The Transformative Praxis: Malawi Campus is big, cleaned daily, and secluded from the community members and their impoverished way of life. Exposure to a struggling life is not what I’m experiencing besides being with the children on our Campus. My focus here is to build curriculum with the other education students and to work on lesson plans for the after school program. There is little chance to be working with the community members like the other projects going on, such as the compost pit or chicken co-op projects. As a result, I believe I am stuck in the first stage of culture shock as stated by Pederson (1995): the honeymoon stage. This stage is known as having a sense of intrigue, excitement and overall euphoria. As much as I may be comfortable in this stage, this experience and opportunity to be in Malawi and working with these people is pointless for the community and myself if I don’t proceed to the next stage: the disintegration stage. It might not be a bad thing that I am going through culture shock slowly, but I do find that I am second guessing myself and sad about not feeling bad for the Malawians as much as I know I would be if I was exposed more to their living situations. Another concern I have is going through reverse culture shock when I return home and go back to Bishop’s University in the fall.
However, I am learning cultural difference as some interactions are made on campus, like language, behavioral, food, and Malawian ways of cleaning. Tomorrow, the Education students and I are going to the Chilanga School for the Blind and the Chilanga Sighted School. I imagine these will be big class sizes and strict teachers but I am unsure what else to expect. I just hope for a meaningful experience. I have to push myself out of my comfort zone in general and communicate with the community to get the reality check that I need.
Pederson, P. (1995). The five Stages of culture shock: critical incidents around the world. Westport, C.T: Greenwood Press.
I felt a sense of relief after all the overwhelming events happening on The Campus. A meeting with the Tuck Shop owner took place in the hostel discussing his plans, our suggestions, and questions about the Tuck Shop. The Tuck Shop is a new brick building that was constructed close to the Community Center where the friendly and committed owner is starting a business in selling items to the community. First impressions of him are good and he seems very excited about the potential success and a trustworthy partnership. He is getting ready to open the shop in two days. His cultural experience and understanding allows him to set appropriate prices that the villages will be able to afford. This presents a welcoming business environment to the community so that they won’t feel cheated and are happy to buy locally. An aspect I can bring to this project is my math skills. Calculating how much he pays for items, how much he can sell them for, what profits are made, and having an organized system. Other ideas have been to start a tab for the Transformative Praxis: Malawi members to make buying easier and to give the Tuck Shop owner money in advance to go buy supplies for the shop.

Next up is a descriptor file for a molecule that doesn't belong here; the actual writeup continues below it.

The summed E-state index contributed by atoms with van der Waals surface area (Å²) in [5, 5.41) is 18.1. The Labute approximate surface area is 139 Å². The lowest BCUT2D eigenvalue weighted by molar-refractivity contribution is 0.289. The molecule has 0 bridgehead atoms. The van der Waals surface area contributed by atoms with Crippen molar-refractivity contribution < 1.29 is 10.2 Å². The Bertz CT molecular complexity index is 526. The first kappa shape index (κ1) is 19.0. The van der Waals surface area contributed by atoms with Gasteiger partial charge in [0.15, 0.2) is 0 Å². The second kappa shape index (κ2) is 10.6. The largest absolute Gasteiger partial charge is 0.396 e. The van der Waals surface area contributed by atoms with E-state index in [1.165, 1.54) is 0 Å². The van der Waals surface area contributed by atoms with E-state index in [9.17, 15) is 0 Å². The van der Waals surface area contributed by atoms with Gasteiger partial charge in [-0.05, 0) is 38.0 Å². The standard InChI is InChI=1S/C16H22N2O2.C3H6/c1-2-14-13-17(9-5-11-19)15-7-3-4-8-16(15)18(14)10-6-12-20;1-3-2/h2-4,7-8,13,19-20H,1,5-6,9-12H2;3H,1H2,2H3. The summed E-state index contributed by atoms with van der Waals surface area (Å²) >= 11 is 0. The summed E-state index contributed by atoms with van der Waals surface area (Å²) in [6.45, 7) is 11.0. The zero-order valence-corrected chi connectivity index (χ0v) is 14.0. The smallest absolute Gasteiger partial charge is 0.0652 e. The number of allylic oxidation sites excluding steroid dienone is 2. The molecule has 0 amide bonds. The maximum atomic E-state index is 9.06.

This has been my first relationship where respect was earned from both cultures to develop a sustainable Tuck Shop for the community. This is much different than when interacting with the children who copy and surround us constantly, with what I would say is undeserved respect and the idea that we are better or smarter than the rest of their community members.
I cannot wait until the end of our five weeks in Malawi to see the progress of the Tuck Shop. I hope it is appreciated and used often by the community long after we have returned home.
My name is Kirsten Dobler and I am a third year Elementary Education Major with a Minor in Music from Bishop’s University. I’ve become very invovled with the School of Education at Bishop’s and I hope that this project will help me to link my learnings to real life. The value of education is something that is very important to me and I hope that by sharing and learning together we can make the world even just a little bit better.
I come from a small town called Powell River, just about as far West Coast as you can get. I ventured east for the first time in 2011 with a volunteer program called Katimavik and soon after I made my way to Bishop’s and I have called it my home ever since. I’ve recently began au pairing in Italy during my time away from school and I have had the pleasure of traveling around Europe on my weekends off. I hope to continue my worldly adventures and making a postitive impact as I do so.
As I mention before I greatly value education, especially in places that have different ideas and ways that we do. I also understand the importance of respecting the people and land that we will be sharing in Malawi. I hope that we can make meaningful connections with the people of Malawi. I am very excited to meet the challenges that we have ahead.
My name is Natchasiri but everybody calls me Froy or full out Froy Choi! I was raised in a beautiful island au tropicale Phuket, Thailand. I lived there my whole life, so coming to Canada is a very exciting step for me! I have been here for my second year at Bishop’s University studying Fine Arts and I am having the best time of my life! I grew up in a British school with amazing multicultural background friends, so my favorite thing to do is adapt and learn new things! My interest circles around from photography, painting, writing, cinematography, science, astronomy, to cooking! I joined Praxis Malawi so I can experience a whole new culture that I know very little about and along the way make a difference for the new soon to be friends. I know that my contribution will count in the long run.